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Fixed exchange rates and sticky prices in emerging markets

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  • William Miles

    (Department of Economics, Wichita State University, Wichita, USA)

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    Abstract

    In the wake of financial crises in emerging markets, firmly fixed exchange rates and even dollarization have been advocated as a means to decrease vulnerability. There are many important new issues related to fixing the exchange rate and financial vulnerability, but one long-time vital concern for a fixed currency regime persists: the flexibility of domestic prices and wages. In the presence of high nominal rigidities, fixed rates can lead to large output costs in the aftermath of negative macroeconomic shocks. Employing a method previously applied to the gold standard fixed rate regime, we find generally flat aggregate supply curves in a sample of five emerging markets. This indicates substantial inflexibility of prices, and large losses in terms of income and employment in a fixed exchange rate regime subsequent to negative shocks. © 2003 John Wiley & Sons, Ltd.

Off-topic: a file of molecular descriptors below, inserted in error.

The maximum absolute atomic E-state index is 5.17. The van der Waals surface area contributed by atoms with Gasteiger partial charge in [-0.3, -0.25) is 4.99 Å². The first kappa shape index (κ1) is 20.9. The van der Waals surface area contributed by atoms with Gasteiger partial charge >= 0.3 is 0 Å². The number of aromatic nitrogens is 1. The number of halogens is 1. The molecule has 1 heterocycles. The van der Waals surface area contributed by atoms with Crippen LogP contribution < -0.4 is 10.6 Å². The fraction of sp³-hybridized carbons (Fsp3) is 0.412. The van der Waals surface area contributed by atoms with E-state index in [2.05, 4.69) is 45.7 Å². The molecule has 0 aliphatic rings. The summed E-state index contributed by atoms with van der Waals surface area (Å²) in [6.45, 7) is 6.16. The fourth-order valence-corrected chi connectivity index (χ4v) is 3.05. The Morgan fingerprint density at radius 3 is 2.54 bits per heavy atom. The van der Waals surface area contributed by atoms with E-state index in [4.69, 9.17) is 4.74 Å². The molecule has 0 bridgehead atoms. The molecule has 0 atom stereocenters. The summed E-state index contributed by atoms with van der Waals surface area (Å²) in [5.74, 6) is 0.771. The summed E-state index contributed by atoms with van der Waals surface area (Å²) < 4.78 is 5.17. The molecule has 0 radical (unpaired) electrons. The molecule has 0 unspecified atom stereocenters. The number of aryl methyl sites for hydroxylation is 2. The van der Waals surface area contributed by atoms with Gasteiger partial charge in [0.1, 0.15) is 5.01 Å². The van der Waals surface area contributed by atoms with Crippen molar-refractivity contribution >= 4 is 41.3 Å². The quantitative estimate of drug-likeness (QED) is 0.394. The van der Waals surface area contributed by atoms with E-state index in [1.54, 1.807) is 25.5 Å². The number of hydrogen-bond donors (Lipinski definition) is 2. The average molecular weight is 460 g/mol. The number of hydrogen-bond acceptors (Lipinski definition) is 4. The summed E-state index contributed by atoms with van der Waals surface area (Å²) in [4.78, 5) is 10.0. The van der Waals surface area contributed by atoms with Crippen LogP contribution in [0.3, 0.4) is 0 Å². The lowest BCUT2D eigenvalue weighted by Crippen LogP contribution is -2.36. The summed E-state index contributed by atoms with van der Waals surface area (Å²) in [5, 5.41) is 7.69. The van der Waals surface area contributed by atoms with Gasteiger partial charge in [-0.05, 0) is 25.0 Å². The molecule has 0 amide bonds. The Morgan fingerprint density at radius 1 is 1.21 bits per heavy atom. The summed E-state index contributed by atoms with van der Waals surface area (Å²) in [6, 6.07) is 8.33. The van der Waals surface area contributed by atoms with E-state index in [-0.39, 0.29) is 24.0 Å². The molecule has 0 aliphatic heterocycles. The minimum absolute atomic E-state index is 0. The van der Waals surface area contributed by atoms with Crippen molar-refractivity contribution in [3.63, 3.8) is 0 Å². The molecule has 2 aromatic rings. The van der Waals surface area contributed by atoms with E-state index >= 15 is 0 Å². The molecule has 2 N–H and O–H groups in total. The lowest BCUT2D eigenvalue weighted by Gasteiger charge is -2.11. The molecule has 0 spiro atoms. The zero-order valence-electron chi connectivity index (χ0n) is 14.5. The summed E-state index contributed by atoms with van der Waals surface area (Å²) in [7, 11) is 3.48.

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    File URL: http://hdl.handle.net/10.1002/jid.1005
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    Bibliographic Info

    Article provided by John Wiley & Sons, Ltd. in its journal Journal of International Development.

    Volume (Year): 15 (2003)
    Issue (Month): 5 ()
    Pages: 575-586

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    Handle: RePEc:wly:jintdv:v:15:y:2003:i:5:p:575-586

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    Web page: http://www3.interscience.wiley.com/journal/5102/home

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    Cited by:
    1. Ghassan Dibeh, 2008. "The business cycle in postwar Lebanon," Journal of International Development, John Wiley & Sons, Ltd., vol. 20(2), pages 145-160.

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